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Joaquín Sorolla y Bastida (Spanish, 1863–1923), Beach of Valencia (Playa de Valencia), 1908. Oil on canvas, 26 3/8 x 38 1/4 in. (67 x 97.2 cm). Cristina H. Noble. Photo: Personal Archive, Blanca Pons-Sorolla, Madrid.

From Sept.17, 2023, through Jan. 7, 2024, the Meadows Museum, SMU, will present Spanish Light: Sorolla in American Collections, featuring 26 paintings from American private collections, some of which will be displayed publicly for the first time in decades. The curator of the exhibition is Blanca Pons-Sorolla, renowned Sorolla scholar and the artist’s great-granddaughter. It joins a worldwide celebration of the artist – dubbed the “Year of Sorolla/Año Sorolla” by Spain’s Ministry of Culture – during the centennial anniversary of his death. Of the approximately 30 exhibitions taking place, the Meadows’s is one of only two in the U.S.

“This exhibition offers a unique look at Sorolla’s work from private American collections. Thanks to a group of exquisite paintings rarely seen in public, audiences are invited to appreciate the artist’s captivating talent as a painter of light,” said Amanda W. Dotseth, the Linda P. and William A. Custard Director of the Meadows Museum. “Spanish Light: Sorolla in American Collections, reveals Sorolla’s continued popularity in this country, which can be traced back to the American collectors who supported him during his lifetime. By participating in the Sorolla Centennial, the Meadows joins other institutions in Spain and elsewhere to introduce or reengage audiences with the work of this important artist.”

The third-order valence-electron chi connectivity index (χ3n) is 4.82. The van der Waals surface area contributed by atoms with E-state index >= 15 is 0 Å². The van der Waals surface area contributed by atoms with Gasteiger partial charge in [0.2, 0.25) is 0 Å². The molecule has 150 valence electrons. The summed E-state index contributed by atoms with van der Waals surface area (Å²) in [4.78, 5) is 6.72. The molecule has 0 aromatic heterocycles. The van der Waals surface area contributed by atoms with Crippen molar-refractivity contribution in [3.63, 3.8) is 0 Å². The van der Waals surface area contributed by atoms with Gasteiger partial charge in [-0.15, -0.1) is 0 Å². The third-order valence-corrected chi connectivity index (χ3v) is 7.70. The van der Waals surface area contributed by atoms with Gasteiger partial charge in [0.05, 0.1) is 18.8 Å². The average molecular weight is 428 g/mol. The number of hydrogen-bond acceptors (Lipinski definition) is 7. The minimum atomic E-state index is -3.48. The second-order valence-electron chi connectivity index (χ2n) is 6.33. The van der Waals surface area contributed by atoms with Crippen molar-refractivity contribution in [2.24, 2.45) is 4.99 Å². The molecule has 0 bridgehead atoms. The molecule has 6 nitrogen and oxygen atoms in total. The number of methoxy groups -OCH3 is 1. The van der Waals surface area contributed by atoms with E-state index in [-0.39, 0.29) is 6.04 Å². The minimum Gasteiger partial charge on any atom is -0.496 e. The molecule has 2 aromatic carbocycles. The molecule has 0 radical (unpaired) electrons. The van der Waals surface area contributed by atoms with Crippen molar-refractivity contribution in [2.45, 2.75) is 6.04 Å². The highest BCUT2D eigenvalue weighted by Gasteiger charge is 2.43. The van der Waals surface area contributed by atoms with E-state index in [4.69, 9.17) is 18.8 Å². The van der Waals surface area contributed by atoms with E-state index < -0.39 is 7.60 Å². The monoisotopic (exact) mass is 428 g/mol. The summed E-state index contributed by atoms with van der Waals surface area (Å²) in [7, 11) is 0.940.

Joa´quin Sorolla y Bastida’s (1863-1923) artistic talent was apparent from a young age. As a teenager he exhibited paintings at the Exposición Nacional de Bellas Artes in Madrid, attended the Academy of Fine Arts in Valencia and, in 1884, his first large painting was acquired by the Spanish government. By the next decade, Sorolla’s work was being regularly shown in salons and international exhibitions across Europe and in America, including at the 1893 World’s Fair in Chicago. Capitalizing on this interest, the Hispanic Society of America invited Sorolla to present an exhibition of his work there in 1909. From that show, the artist sold nearly 200 works to American collectors – and remained in the U.S. for several months, painting a number of portraits on commission, including one of President William Howard Taft.

Spanish Light: Sorolla in American Collections captures this long-standing affection for Sorolla in the US by bringing to public view some two dozen paintings drawn from private collections. Highlighting Sorolla’s most popular and characteristic subjects – such as the white sails of Valencian fishing boats, children frolicking on the shoreline, lively garden scenes, and pensive figural studies – the exhibition offers a singular opportunity to see Sorolla through the lens of his current American collectors, who represent the legacy of the artist’s popularity in this country.

Curated by renowned scholar Blanca Pons-Sorolla, the exhibition will cover a multi-decade arc of Sorolla’s career and includes an early painting, Female Nude from Behind (Desnudo femenino de espaldas) (c. 1886). A decade or more later, Sorolla’s Pines of Galicia (Pinos de Galicia) (1900) captures the light in a stand of pine trees and demonstrates his trademark skill at capturing the way light moves in and around people and nature. That capacity continues to grow, exemplified by his port scene, Castle of Málaga (1910), with water and hillsides that catch and reflect the sunlight. The latest work, completed about five years before the artist’s death, is Detail of the Garden of the Sorolla House (Detalle del jardín de la Casa Sorolla) (c. 1918). The exhibition also takes advantage of the Meadows Museums own excellent holdings of paintings by Sorolla, which represent the only works on display from public collections. Among the Meadows paintings is View of Las Pedrizas from El Pardo (1907), which was owned by Algur H. Meadows prior to his foundation of the museum and helps to contextualize the loans from American private collections upon which the exhibition is focused.